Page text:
Today, June 6, 2015, marks the 71st anniversary of D-Day, the allied landing on the beaches of Normandy, which marked the beginning of the liberation of Europe from German fascism.
On its 40th anniversary, then-President Ronald Reagan delivered one of his most famous speeches, “The boys of Pointe du Hoc,” in which he expressed pride in the valor and bravery of the allied forces.
“Here in Normandy, the rescue began,” Reagan said. “Here the Allies stood and fought against tyranny in a giant undertaking unparalleled in human history.”
Reagan described the undertaking of the allied forces against seemingly insurmountable odds.
The Rangers looked up and saw the enemy soldiers — the edge of the cliffs shooting down at them with machine-guns and throwing grenades. And the American Rangers began to climb. They shot rope ladders over the face of these cliffs and began to pull themselves up. When one Ranger fell, another would take his place. When one rope was cut, a Ranger would grab another and begin his climb again. They climbed, shot back, and held their footing. Soon, one by one, the Rangers pulled themselves over the top, and in seizing the firm land at the top of these cliffs, they began to seize back the continent of Europe. Two hundred and twenty-five came here. After 2 days of fighting, only 90 could still bear arms.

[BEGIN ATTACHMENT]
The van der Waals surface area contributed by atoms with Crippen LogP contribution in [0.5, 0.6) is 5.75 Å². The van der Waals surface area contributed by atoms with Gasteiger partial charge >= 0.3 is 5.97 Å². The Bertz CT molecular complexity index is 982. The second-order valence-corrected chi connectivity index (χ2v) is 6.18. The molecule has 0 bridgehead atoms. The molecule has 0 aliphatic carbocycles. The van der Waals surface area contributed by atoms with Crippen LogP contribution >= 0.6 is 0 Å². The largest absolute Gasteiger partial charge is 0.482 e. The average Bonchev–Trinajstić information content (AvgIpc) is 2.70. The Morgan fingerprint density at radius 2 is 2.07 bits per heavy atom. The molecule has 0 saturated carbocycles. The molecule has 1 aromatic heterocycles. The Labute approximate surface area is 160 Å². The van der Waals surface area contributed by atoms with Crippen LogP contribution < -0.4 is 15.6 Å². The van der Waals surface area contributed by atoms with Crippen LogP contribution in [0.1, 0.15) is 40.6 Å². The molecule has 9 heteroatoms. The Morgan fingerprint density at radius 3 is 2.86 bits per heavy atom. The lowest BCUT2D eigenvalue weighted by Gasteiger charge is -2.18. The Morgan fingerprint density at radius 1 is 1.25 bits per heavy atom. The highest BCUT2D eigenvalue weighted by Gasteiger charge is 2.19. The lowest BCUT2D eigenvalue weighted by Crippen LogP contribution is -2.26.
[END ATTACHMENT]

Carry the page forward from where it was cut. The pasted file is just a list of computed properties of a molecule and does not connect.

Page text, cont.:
And then he delivered the line that gave the speech its name.
“These are the boys of Pointe du Hoc. These are the men who took the cliffs. These are the champions who helped free a continent. These are the heroes who helped end a war.”
In contrast, President Barack Obama marked D-Day by expressing pride in undocumented immigrants:
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